The Foot Fungus Among Us


Take a look at your calendar. Have you penciled in “Fungal Disease Awareness Week” (September 21-25), or has your online calendar already noted it for you? Well, it may not be the trendiest observance, but it’s something we mark in pen every year on the Clifton Foot & Ankle Center calendar. We want our patients to be aware of the various types of fungal infections that can affect their feet. The two most common are tinea pedis (athlete’s foot) and onychomycosis (fungal nails).

Athlete’s foot

Fungi are everywhere, but they thrive in moist places such as wet pool decks, public shower stalls, nail salons, and even your sweaty socks and shoes. A fungus can infect any part of your foot, with the most common being the spaces between your toes. Fungi survive by feasting on your dead skin cells and causing athlete’s foot: dryness, scaling, itching, and blisters.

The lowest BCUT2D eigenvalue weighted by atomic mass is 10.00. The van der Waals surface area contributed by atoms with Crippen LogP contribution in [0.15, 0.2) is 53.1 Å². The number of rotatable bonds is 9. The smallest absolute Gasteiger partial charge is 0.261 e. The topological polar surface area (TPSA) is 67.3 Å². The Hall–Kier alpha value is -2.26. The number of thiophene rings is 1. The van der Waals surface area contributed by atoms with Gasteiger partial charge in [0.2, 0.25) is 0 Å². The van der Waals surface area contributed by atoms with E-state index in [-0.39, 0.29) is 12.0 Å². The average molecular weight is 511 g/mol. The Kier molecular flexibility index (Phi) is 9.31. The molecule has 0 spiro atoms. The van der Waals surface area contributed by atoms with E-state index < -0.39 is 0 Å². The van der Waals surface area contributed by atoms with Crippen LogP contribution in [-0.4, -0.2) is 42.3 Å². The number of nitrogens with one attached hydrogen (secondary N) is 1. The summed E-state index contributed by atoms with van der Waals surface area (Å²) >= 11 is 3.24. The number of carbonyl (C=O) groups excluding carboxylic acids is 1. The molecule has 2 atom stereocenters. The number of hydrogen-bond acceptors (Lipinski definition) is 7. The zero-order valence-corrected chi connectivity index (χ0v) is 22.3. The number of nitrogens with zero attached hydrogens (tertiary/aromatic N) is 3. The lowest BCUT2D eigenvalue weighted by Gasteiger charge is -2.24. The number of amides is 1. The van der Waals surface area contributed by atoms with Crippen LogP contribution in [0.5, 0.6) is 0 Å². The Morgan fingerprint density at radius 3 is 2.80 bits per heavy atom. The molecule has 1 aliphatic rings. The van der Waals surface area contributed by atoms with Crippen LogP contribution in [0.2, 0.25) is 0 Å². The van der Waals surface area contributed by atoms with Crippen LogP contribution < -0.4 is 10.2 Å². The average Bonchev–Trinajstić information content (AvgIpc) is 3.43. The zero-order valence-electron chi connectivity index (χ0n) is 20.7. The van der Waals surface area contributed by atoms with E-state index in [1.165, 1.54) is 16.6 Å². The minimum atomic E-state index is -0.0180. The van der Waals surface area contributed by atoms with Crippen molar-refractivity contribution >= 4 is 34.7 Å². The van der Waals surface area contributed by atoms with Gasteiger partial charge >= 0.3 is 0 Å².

Fungal nails

The fungus that causes athlete’s foot can spread to your toenails. Other types of fungi may enter the nail through a small crack. Diabetics, someone with a toenail injury, and those with specific blood circulation problems are more susceptible to fungal nail infections. Infected toenails become yellow or brownish, thick, cracked, and crumbly.

The first step in treating fungal infection of the foot is to recognize it, which isn’t always as easy as it sounds. You might mistake the symptoms of fungal infection for simple irritation or dry skin. Topical creams that you can purchase at the drugstore may be treating the wrong type of infection. Without proper treatment, the infection can spread and be difficult to get rid of.

If you think you’ve got a fungal infection or you’re having trouble conquering one on your own, contact us for a diagnosis and advice on the best treatment, which may include oral anti-fungal medications available only by prescription. Call our Centreville podiatry office at (703) 996-3000 for an appointment with Dr. Kenneth R. Wilhelm.

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